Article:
Echoes Of Yul, Guantanamo Party Program And Sun For Miles Split EP Review

You may remember Echoes Of Yul as receiving a mind-meltingly positive review here this time last year. Now back with a three-way-split EP, along with Guantanamo party program and Sun for miles, the band prove that not only was the first album not some kind of unrepeatable moment of genius, but that they are capable of surpassing their achievements. Better still, unlike some split EPs, all three bands entirely complement each other creating a unified sound that draws the listener ever deeper over the sixty-plus minute run time.

In order to give each band the greatest possible exposure I shall review each section of the EP separately before offering an overall conclusion.

Echoes Of Yul: Tracks 1-4

It is no secret that I was an instant convert to EOY after hearing their last record. Here they are allowed ample space to shine with four lengthy work outs that showcase their unique talents. Opener ‘it ends here’ begins slowly, with the eventual tune rising out of a haze of noise. Guitars drone, synthesisers wash over the sound and the band’s love of samples kicks in around the two minute mark. A slow-building exercise in tension and sound – it is the perfect opening track for this EP as it builds to the chugging doom riff that finally appears around three minutes in. ‘Blackout’ is next – a heavy slice of doom-ridden industrial that introduces guttural, almost death metal, vocals which roar away in the darkness of the song. It’s a primitive, clattering noise, not a million miles away from Axis of perdition, which showcases an even darker side to EOY than was previously apparent. ‘Honey’ is the perfect foil – a slow, static-ridden track that soothes with a groove-laden guitar riff and creepy samples. The final track from EOY is named ‘the stand’ which is a gloriously ambient number that contains melody hidden deep inside the distorted facade. AN excellent addition to EOY’s catalogue.

Guantanamo Party Program: Tracks 5 & 6

Following EOY is no easy job, so it is of great credit to GPP that they take it in their stride, proving to be a more overtly groove based project than EOY offering up a more ambient take on the cerebral metal of Isis and Neurosis. ‘Six feet under (alt version)’ takes the Isis sound from the much vaunted Oceanic era and slows it down, incorporating a greater emphasis on drone than that band, with a repetitive yet intricate backdrop that hammers away at the listener before mutating into something altogether more sinister around the mid section. ’At the world’s end (alt version)’ is equally impressive ; a more melodic take that is closer to Isis forebears Neurosis  and almost unbearably atmospheric. On the strength of these two songs GPP have much to offer and it will be a pleasure to hear their full-length efforts. In the meantime find them on myspace and judge for yourself how good they are.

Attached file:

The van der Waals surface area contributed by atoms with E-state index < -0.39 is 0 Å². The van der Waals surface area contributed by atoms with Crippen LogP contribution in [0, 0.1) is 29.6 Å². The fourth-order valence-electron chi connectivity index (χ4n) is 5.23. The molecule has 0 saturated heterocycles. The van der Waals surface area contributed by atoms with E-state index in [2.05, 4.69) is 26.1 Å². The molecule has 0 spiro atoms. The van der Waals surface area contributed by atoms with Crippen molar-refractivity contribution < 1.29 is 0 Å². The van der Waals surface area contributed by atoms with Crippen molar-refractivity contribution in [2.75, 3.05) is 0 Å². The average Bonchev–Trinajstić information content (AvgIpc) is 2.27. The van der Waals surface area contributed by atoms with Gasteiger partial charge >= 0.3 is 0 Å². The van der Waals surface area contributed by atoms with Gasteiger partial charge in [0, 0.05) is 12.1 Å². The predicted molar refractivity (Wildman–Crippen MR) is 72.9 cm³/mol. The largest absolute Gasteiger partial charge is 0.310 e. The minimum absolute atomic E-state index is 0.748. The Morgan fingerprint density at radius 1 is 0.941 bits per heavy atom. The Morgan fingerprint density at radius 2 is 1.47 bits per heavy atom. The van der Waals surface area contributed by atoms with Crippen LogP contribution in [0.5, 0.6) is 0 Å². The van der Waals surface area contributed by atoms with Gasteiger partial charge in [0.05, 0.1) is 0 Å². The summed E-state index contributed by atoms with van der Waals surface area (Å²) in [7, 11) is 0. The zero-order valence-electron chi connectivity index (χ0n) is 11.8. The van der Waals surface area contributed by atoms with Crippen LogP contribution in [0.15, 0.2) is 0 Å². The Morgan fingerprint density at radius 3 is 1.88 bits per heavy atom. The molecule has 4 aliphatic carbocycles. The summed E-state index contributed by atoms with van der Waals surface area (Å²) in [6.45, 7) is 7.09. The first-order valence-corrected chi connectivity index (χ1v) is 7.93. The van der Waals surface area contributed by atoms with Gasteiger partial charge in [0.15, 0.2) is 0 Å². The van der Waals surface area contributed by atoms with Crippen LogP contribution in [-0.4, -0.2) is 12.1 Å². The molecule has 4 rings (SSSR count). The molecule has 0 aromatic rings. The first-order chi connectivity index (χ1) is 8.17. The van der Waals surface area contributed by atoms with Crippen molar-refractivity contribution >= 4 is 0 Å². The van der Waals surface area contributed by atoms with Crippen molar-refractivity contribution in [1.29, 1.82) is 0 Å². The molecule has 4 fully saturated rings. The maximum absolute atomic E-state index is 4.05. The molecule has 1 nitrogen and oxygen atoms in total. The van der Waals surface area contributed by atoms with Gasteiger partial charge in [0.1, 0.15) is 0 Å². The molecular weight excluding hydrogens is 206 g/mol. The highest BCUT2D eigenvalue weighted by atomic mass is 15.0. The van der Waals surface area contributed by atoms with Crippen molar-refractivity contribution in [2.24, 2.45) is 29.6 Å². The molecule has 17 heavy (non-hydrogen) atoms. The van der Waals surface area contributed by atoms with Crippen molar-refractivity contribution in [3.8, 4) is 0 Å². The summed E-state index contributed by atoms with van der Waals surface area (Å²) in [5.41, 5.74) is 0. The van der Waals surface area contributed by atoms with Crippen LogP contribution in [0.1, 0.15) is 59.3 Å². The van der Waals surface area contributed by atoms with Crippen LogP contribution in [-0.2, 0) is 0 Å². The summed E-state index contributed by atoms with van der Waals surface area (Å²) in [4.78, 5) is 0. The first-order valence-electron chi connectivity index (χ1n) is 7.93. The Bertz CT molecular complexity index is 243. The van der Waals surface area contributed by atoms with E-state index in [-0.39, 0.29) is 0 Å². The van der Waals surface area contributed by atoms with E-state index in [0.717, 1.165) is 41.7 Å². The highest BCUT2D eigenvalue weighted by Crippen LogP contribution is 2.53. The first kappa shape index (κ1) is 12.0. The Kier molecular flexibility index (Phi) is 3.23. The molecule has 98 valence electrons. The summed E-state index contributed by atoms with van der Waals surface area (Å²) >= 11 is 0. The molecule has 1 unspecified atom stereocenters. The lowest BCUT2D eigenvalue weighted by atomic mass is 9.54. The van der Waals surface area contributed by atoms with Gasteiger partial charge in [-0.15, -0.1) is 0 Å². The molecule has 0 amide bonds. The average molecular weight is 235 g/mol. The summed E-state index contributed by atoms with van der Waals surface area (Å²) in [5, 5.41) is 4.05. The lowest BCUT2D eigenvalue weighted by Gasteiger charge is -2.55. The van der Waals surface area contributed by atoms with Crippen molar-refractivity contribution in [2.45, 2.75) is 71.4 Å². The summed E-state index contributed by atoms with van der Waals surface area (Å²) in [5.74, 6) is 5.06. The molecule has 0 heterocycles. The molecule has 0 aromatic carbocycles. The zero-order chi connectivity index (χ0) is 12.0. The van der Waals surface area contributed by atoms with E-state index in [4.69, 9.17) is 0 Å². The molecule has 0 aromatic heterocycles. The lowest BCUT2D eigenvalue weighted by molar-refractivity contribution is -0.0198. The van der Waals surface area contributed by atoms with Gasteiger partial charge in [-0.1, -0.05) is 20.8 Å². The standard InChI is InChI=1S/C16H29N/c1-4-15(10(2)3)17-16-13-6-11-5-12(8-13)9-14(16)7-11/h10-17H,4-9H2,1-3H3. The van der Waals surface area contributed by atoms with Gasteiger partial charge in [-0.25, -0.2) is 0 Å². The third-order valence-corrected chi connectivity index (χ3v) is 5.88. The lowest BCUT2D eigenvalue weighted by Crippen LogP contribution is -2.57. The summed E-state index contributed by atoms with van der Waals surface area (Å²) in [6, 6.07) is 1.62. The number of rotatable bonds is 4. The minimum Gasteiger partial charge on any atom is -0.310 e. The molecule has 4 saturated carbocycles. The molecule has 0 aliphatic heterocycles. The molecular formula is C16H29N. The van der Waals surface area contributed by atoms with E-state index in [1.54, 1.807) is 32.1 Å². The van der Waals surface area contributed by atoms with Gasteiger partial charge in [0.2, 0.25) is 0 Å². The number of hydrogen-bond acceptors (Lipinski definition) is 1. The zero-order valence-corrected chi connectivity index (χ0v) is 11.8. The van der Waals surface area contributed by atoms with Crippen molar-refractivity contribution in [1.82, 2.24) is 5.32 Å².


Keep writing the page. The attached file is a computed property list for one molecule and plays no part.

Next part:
Sun For Miles: Tracks 7-9

Sun for miles are, arguably, less accessible than either of the previous two bands. ‘The struggle’ drags itself out of a lengthy drone, but for all that doesn’t exactly speed up – rather it gets heavier offering up a riff that wouldn’t sound out of place on Albert Witchfinder’s excellent The Puritan project. Possessed of a wicked groove, yet so heavy it’s in danger of imploding under its own colossal weight ‘The struggle’ vies for the best track of the EP title with ease, which is no mean feat. ‘Barb of sorrow’ is equally impressive – a melodic, yet powerful track with a suitably rumbling low-end that simply vibrates the floor of anyone with a half-way competent sound system. Final track ‘pleroma (kissing the hive)’ closes out this fine EP with some amazingly atmospheric synth coupled with the ominous sound of bees buzzing across your speakers. A brave work that is part NIN (circa Ghosts) and part horror soundtrack, it is a work of sublime genius from those involved.


When EOY first gained my attention I found them to be an intelligent and exciting take on the whole Doom movement. Combining elements form a number of niche genres they created an album which was as much a work of art as a record. Here they have found the perfect collaborators that straddle either side of the line that EOY inhabit with GPP on the more accessible end (and certainly highly recommended to those with a love of Isis, Tool or Neurosis) and SFM existing in a plain entirely of their own making. There is no weak point – you have to listen to the EP from start to finish to gain the full effect and it has been put together so thoughtfully that the tracks flow perfectly form one to another. A work of astonishing sonic power, this is something you have to hear to appreciate. Simply jaw-dropping.

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